10 of the World’s Most Notorious Whitewater Rapids

9 Min. Read
Rafting Canada's Chilko River

The world is full of amazing whitewater, but there’s only a handful of rapids that become truly legendary. We went on the hunt for drops that leave lasting impressions—whitewater that you’ll never forget. Whitewater that hooks you on rafting for life. Maybe it’s the terrifyingly vertical descent, the boulder-dodging line, the bus-sized wave at the bottom, or a combination of all three. The best whitewater rapids are the ones that you tell stories about—even decades after your first run.

How did we pick? Rapids that are genuinely notorious aren’t too hard to find. We did some research, polled a few professional guides and regularly run a few of them ourselves. These are some of the biggest rapids in the world that made the cut.

The World’s Best Whitewater Rapids According to the the Pros

Terminator Rapid on Chile's Futaleufu River

1) Terminator – Futaleufú River, Chile

With five Class V rapids, the Futaleufú is known for its big water, but it’s Terminator that’s considered the biggest and baddest of them all. In fact, many pros say it’s the most challenging commercially run rapid in the world. And when asked about this long and technical rapid, our guides say Terminator has every feature that will make your belly groan: Towering waves, pummeling holes, massive black boulders strewn everywhere—all embraced by brooding cliffs and echoing thunder. Even the “cheat run” on river left will have you sweating.

Chilko River Rafting
2) Bidwell – Chilko River, British Columbia

Lava Canyon on the Chilko River offers up 14 miles of non-stop excitement through what is often boasted as the longest stretch of commercially-run Class IV whitewater in North America and one of the “Seven Whitewater Wonders of the World.” At the start of it all you’ll find Bidwell, an exciting Class IV “S-bend” rapid with big breaking waves and a huge hole at the bottom. Seasoned pros say it’s an intense way to start off the Chilko’s infamous White Mile. If you don’t make the correct move at the top, you have continuous whitewater below. Translation: You don’t want any swimmers here.

Big Drop 2 on the Cataract Canyon section of the Colorado River
3) Big Drops 2 and 3 – Colorado River through Cataract Canyon, Utah

Cataract Canyon‘s Big Drops 2 and 3 (ok, technically two rapids) might be a surprising pick considering most of the season they’re a fun Class III ride, but those who’ve experienced these infamous back to back drops at high water know their unforgettable nature.  Longtime river guide Jeffe Aronson, who claims to be the first to run the Big Drops on an 18-foot raft at 75,000 cfs says, “They’re bigger, scarier, harder and more consequential than anything else we run, period.” At their peak, these rapids are two of the top ten biggest rapids in North America offering up waves bigger than the biggest rapids in  Grand Canyon.

Charging through Lava Falls in Grand Canyon's Colorado River
4) Lava Falls – Colorado River through the Grand Canyon, Arizona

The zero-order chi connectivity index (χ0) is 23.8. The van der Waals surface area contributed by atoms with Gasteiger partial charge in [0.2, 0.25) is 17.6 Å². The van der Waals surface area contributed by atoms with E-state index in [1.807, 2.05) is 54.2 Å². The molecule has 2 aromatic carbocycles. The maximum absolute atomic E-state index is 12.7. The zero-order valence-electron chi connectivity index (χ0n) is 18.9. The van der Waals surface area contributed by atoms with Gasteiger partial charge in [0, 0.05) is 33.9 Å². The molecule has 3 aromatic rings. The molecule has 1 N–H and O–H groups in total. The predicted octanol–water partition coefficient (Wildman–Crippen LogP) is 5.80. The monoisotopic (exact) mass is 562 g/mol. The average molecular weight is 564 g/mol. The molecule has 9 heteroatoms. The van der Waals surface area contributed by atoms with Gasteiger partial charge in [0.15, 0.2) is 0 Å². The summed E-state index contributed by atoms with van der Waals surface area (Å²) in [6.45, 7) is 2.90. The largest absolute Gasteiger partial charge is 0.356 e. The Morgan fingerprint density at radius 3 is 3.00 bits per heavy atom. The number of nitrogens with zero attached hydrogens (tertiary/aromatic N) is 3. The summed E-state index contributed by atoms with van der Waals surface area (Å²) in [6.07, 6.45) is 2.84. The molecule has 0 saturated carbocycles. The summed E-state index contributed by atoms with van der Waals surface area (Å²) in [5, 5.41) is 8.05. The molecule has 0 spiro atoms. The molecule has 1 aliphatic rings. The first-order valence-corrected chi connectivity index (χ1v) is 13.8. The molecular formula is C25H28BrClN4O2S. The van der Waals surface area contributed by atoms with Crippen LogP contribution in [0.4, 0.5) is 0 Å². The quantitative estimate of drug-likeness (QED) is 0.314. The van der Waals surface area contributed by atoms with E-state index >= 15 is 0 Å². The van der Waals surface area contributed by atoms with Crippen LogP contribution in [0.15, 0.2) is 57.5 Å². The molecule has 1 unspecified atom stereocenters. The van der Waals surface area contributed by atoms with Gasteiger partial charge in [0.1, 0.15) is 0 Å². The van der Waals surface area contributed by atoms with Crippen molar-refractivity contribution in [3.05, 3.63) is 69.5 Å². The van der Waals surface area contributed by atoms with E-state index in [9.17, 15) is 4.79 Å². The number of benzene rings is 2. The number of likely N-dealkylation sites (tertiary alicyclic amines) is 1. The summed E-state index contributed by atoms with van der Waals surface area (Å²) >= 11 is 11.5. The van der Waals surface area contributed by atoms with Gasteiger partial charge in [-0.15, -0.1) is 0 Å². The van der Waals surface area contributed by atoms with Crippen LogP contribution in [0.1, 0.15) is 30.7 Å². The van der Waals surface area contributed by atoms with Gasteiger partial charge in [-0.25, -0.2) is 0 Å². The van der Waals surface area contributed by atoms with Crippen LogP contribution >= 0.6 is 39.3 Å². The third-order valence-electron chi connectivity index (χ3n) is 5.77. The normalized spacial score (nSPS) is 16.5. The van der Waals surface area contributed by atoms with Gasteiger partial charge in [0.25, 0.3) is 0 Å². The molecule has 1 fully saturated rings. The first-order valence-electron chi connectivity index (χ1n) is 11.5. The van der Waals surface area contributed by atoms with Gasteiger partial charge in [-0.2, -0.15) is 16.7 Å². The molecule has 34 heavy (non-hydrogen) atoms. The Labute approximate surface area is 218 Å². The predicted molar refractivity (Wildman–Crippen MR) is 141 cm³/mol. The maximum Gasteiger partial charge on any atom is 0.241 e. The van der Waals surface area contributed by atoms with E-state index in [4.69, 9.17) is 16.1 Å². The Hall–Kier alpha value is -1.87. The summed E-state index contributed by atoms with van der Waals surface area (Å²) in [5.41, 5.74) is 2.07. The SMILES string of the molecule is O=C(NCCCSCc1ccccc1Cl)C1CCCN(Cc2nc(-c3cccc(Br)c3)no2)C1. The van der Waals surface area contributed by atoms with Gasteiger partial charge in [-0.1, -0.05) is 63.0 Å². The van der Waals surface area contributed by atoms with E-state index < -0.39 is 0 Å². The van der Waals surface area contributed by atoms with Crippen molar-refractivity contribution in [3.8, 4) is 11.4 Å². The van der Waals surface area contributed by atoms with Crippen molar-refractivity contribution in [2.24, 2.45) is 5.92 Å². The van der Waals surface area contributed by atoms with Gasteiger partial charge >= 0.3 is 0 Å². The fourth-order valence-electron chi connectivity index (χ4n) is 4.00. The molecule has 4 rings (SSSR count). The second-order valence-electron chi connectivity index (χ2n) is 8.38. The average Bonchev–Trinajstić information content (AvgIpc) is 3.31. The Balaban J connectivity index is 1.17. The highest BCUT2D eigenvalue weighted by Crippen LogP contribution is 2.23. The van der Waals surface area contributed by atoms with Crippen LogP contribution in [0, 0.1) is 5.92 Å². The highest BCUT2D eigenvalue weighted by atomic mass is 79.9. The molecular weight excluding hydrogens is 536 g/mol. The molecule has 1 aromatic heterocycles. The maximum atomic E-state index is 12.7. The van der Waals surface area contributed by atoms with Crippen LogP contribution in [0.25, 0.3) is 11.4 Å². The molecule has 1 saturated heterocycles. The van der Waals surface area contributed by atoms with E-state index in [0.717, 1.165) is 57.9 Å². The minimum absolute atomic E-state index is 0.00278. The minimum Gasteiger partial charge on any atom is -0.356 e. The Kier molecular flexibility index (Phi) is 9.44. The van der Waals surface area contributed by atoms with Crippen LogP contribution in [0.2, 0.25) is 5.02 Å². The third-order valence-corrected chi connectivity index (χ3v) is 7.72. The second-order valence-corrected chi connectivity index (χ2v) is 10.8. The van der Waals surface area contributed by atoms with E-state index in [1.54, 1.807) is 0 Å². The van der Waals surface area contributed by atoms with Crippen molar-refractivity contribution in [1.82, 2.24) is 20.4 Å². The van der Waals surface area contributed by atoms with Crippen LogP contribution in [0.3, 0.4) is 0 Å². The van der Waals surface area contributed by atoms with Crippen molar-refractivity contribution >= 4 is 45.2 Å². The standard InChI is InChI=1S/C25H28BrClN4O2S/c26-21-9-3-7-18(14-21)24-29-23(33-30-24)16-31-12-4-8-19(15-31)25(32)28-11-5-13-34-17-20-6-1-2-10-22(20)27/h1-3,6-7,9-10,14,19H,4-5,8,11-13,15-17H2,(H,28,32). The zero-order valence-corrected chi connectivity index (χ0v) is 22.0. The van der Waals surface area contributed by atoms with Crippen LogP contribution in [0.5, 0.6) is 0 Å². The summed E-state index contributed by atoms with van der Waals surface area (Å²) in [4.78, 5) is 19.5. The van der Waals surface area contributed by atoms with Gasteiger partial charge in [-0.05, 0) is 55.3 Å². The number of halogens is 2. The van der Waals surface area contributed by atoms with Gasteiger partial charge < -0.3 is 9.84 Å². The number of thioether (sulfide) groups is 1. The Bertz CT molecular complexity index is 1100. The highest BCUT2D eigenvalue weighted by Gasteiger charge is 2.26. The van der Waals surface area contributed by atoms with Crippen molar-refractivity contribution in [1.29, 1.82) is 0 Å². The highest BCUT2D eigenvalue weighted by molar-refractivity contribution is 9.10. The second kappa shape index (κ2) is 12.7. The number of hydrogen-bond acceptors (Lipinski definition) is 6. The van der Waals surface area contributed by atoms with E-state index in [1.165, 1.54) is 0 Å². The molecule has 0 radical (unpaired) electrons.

Speaking of Grand Canyon, no “best whitewater rapids” list would be complete without mentioning Lava Falls, the biggest rapid in the canyon and definitely the most fabled. Navigating through a maelstrom of whitewater as the river falls 37 feet over the span of several hundred yards, paddlers pretend they’re in control as they try to avoid Big Black Rock and boat-flipping Ledge Hole for any hope of making it to Tequila Beach for post-Lava celebrations. Rated Class 10 (the highest degree of difficulty in the Grand Canyon), Lava can be twenty of the scariest (and best) seconds of an entire Grand Canyon rafting trip for guides and passengers alike.

5) Ghostrider – Zambezi River, Zambia

The legendary Zambezi is home to several of the biggest rapids in the world like Stairway to Heaven, Gnashing Jaws of Death and Oblivion—all Class V thrillers with notorious repuations in their own right. But it’s the grand finale to the trip, notorious Ghostrider, that ensures even the most avid river runner a little adrenaline, according to Hamish McMaster of Water By Nature. “Nowhere in the world have I seen expedition size rafts disappear for 2-3 seconds before they resurface from inside the three gigantic waves that make up the crux of this Class V rapid,” reports Hamish. This is definitely one of the trips to avoid if you don’t like to swim.

6) Godzilla – Rio Upano River, Ecuador

When it comes to the “River of the Sacred Waterfalls” deep in the Andes Mountains, Godzilla is the most memorable rapid on the Rio Upano, according to Peter Grubb of ROW Adventures. “It’s in a deep and dramatic jungle canyon with high waterfalls plummeting in from both sides of the river, making for a wave train that boasts 15-foot waves when flows are in the 15-25,000 CFS range,” he describes. “As you run this rapid you have to be working from right to left, without getting caught in strong eddy lines on left, so that when you come out of the train of waves you are on the left side of an almost river-wide hole!”

10 of the World's Best Whitewater Rapids
7) Pillow Rapid – Gauley River, West Virginia